Dietary Modification – A diet that is restricted in protein may be beneficial because less ammonia is produced as a by-product of metabolism. This protein needs to be of high biological value, such as eggs and dairy products. Meat based proteins should be avoided since they can increase the chance of HE. Most of the caloric needs of a pet with PSS should be supplied with carbohydrates like rice and pasta. Higher fiber diets might also be helpful, as long as the dog or cat is not undernourished. They can act to minimize ammonia production and absorption in a manner that is similar to lactulose

Surgical – For many PSS cases surgery is the treatment of choice. The abnormal vessel that is shunting blood around the liver is identified and closed (ligated) to minimize blood flowing through it. When the abnormal blood vessel is ligated blood will now flow through the liver instead of around it. This is readily accomplished for solitary extrahepatic shunts. Intrahepatic shunts can be more difficult
to identify and ligate. Post surgical monitoring is important. If the pressure within the liver becomes too high due to the increased blood flow through the liver then the ligation on the shunting vessel(s) must be reduced or removed.

In some cases medical management must also be utilized to affect a cure. The final outcome of treatment depends on what age the PSS started, how long it has been present, and whether it is intrahepatic (worse prognosis) or extrahepatic in nature.

Long Term Monitoring – Pets on long term medical care need to be monitored carefully. Body weight, albumin, and total protein are watched to ensure adequate protein in the diet. Initially, these tests should be performed monthly, then every 3 months. In addition to the above tests, bile acids are monitored monthly, then every three months to assess the vitality of the liver. Blood ammonia levels are monitored monthly to assess effectiveness of treatment. When stable, ammonia levels can be monitored every 3 months.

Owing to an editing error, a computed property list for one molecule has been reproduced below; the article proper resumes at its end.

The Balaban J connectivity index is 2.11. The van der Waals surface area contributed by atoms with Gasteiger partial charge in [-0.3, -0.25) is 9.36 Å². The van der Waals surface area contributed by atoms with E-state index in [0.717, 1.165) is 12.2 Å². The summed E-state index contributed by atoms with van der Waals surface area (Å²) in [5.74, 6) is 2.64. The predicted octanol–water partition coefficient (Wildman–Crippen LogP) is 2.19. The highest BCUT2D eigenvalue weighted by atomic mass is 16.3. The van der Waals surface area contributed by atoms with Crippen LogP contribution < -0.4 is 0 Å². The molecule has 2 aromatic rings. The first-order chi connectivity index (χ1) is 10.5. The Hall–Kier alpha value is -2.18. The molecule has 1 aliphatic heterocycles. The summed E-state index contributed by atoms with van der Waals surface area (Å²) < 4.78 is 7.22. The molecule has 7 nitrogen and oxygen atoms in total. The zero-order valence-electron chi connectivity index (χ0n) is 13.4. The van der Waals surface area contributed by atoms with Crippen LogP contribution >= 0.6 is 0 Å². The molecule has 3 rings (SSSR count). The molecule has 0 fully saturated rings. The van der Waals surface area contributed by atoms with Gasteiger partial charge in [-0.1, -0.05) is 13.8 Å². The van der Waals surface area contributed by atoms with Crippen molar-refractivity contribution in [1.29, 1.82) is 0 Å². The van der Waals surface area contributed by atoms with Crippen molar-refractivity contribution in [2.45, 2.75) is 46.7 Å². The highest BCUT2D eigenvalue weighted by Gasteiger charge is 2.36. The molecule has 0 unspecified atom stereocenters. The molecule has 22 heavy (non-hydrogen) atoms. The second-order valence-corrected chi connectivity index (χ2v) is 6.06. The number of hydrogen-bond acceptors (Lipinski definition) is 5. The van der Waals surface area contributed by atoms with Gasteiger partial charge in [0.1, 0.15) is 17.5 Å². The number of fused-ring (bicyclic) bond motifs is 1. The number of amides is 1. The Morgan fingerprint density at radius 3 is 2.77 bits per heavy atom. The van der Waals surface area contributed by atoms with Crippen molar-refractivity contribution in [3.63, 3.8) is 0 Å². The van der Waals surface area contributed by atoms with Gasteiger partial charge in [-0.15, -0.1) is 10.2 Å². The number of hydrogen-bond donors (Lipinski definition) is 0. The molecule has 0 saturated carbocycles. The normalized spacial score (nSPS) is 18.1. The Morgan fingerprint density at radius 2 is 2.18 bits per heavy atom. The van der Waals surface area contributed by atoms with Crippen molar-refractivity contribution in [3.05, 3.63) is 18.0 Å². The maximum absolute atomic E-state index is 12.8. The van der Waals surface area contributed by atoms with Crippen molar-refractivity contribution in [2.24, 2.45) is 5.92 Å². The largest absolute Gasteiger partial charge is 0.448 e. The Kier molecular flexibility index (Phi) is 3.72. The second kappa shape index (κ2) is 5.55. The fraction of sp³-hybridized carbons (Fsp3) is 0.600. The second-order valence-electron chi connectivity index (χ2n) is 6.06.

Prognosis – Many pets with isolated extrahepatic shunts return to a normal life after surgery. There is no guarantee that surgery will correct the problem, especially those pets that develop the disease very early in life. Some of them will need medical management simultaneously. The prognosis for pets that are treated only medically varies.

Chronic Active Hepatitis

Fluids and Electrolytes – This corrects the dehydration that occurs with a poor appetite and supplies needed sodium, potassium, and chloride. This fluid is usually given intravenously (IV) at first. It can be given subcutaneously (SQ) at home after the initial dehydration is corrected. B-Complex vitamins are routinely added to the fluid bag. Care must be taken not to give excessive amounts of fluids, especially if they contain sodium, in pets with fluid buildup in the abdomen (ascites).

Treating the Cause (when known) – Antibiotics are used to control bacterial infections and drugs that are suspected of causing this disease are stopped. We tend to use antibiotics that have minimal need for liver metabolism in order to minimize their toxic effects.

Rest – The liver has ability to heal itself if the disease is not too advanced. Rest can be a big aid, along with proper nutrition.

Ascites Reduction – Sodium restriction helps minimize fluid buildup (ascites) in the abdomen. This can be accomplished using Hills K/D Prescription Diet. Diuretics like Lasix are also used to help pull this fluid out of the abdomen.